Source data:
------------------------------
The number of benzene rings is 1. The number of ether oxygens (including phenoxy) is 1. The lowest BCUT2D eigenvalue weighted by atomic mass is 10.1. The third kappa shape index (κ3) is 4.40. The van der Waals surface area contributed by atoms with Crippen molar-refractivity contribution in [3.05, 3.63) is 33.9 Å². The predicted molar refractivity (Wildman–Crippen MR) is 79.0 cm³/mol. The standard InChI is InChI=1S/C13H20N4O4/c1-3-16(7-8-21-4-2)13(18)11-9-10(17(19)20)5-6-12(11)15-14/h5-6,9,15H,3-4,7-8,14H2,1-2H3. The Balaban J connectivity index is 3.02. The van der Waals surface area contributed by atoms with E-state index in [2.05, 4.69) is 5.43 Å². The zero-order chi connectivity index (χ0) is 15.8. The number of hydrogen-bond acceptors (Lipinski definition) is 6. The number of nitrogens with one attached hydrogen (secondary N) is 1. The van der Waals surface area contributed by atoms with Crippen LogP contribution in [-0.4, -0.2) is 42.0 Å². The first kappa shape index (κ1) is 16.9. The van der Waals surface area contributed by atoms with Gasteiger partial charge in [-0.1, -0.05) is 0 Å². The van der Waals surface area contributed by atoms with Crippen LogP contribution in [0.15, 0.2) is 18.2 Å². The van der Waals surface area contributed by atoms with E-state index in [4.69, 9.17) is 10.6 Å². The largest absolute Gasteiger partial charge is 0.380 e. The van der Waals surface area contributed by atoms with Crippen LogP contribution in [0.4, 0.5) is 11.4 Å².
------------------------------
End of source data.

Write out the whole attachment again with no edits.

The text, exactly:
The number of benzene rings is 1. The number of ether oxygens (including phenoxy) is 1. The lowest BCUT2D eigenvalue weighted by atomic mass is 10.1. The third kappa shape index (κ3) is 4.40. The van der Waals surface area contributed by atoms with Crippen molar-refractivity contribution in [3.05, 3.63) is 33.9 Å². The predicted molar refractivity (Wildman–Crippen MR) is 79.0 cm³/mol. The standard InChI is InChI=1S/C13H20N4O4/c1-3-16(7-8-21-4-2)13(18)11-9-10(17(19)20)5-6-12(11)15-14/h5-6,9,15H,3-4,7-8,14H2,1-2H3. The Balaban J connectivity index is 3.02. The van der Waals surface area contributed by atoms with E-state index in [2.05, 4.69) is 5.43 Å². The zero-order chi connectivity index (χ0) is 15.8. The number of hydrogen-bond acceptors (Lipinski definition) is 6. The number of nitrogens with one attached hydrogen (secondary N) is 1. The van der Waals surface area contributed by atoms with Crippen LogP contribution in [-0.4, -0.2) is 42.0 Å². The first kappa shape index (κ1) is 16.9. The van der Waals surface area contributed by atoms with Gasteiger partial charge in [-0.1, -0.05) is 0 Å². The van der Waals surface area contributed by atoms with Crippen LogP contribution in [0.15, 0.2) is 18.2 Å². The van der Waals surface area contributed by atoms with E-state index in [4.69, 9.17) is 10.6 Å². The largest absolute Gasteiger partial charge is 0.380 e. The van der Waals surface area contributed by atoms with Crippen LogP contribution in [0.4, 0.5) is 11.4 Å².